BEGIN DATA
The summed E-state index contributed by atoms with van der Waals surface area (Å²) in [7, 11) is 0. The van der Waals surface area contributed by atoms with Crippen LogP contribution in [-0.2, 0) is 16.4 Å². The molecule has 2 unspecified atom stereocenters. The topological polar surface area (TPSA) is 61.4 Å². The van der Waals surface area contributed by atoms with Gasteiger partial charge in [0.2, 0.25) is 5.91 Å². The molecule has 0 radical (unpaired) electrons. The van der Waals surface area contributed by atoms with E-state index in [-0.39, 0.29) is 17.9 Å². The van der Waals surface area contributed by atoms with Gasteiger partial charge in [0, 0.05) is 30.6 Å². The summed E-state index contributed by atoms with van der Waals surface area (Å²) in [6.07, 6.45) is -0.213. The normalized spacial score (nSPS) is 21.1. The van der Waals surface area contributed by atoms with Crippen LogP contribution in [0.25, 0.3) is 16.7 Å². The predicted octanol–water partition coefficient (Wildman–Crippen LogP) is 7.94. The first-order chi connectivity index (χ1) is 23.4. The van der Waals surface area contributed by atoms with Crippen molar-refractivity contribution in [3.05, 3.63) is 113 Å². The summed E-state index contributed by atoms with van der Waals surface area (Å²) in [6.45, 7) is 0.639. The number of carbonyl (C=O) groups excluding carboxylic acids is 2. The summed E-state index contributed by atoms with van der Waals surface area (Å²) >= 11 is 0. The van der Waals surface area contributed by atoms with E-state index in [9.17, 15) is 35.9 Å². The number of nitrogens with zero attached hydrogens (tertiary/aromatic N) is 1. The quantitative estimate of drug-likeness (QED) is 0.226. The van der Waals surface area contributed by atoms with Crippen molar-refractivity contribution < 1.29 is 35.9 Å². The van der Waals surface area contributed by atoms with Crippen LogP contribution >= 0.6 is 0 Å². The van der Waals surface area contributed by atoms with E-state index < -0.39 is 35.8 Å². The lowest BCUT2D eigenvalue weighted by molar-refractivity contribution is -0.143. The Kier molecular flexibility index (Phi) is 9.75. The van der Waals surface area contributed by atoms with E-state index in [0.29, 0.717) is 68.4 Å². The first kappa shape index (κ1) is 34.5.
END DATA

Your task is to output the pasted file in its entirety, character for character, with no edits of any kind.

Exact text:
The summed E-state index contributed by atoms with van der Waals surface area (Å²) in [7, 11) is 0. The van der Waals surface area contributed by atoms with Crippen LogP contribution in [-0.2, 0) is 16.4 Å². The molecule has 2 unspecified atom stereocenters. The topological polar surface area (TPSA) is 61.4 Å². The van der Waals surface area contributed by atoms with Gasteiger partial charge in [0.2, 0.25) is 5.91 Å². The molecule has 0 radical (unpaired) electrons. The van der Waals surface area contributed by atoms with E-state index in [-0.39, 0.29) is 17.9 Å². The van der Waals surface area contributed by atoms with Gasteiger partial charge in [0, 0.05) is 30.6 Å². The summed E-state index contributed by atoms with van der Waals surface area (Å²) in [6.07, 6.45) is -0.213. The normalized spacial score (nSPS) is 21.1. The van der Waals surface area contributed by atoms with Crippen LogP contribution in [0.25, 0.3) is 16.7 Å². The predicted octanol–water partition coefficient (Wildman–Crippen LogP) is 7.94. The first-order chi connectivity index (χ1) is 23.4. The van der Waals surface area contributed by atoms with Crippen molar-refractivity contribution in [3.05, 3.63) is 113 Å². The summed E-state index contributed by atoms with van der Waals surface area (Å²) in [6.45, 7) is 0.639. The number of carbonyl (C=O) groups excluding carboxylic acids is 2. The summed E-state index contributed by atoms with van der Waals surface area (Å²) >= 11 is 0. The van der Waals surface area contributed by atoms with E-state index in [9.17, 15) is 35.9 Å². The number of nitrogens with zero attached hydrogens (tertiary/aromatic N) is 1. The quantitative estimate of drug-likeness (QED) is 0.226. The van der Waals surface area contributed by atoms with Crippen molar-refractivity contribution < 1.29 is 35.9 Å². The van der Waals surface area contributed by atoms with Crippen LogP contribution >= 0.6 is 0 Å². The van der Waals surface area contributed by atoms with E-state index < -0.39 is 35.8 Å². The lowest BCUT2D eigenvalue weighted by molar-refractivity contribution is -0.143. The Kier molecular flexibility index (Phi) is 9.75. The van der Waals surface area contributed by atoms with E-state index in [0.29, 0.717) is 68.4 Å². The first kappa shape index (κ1) is 34.5.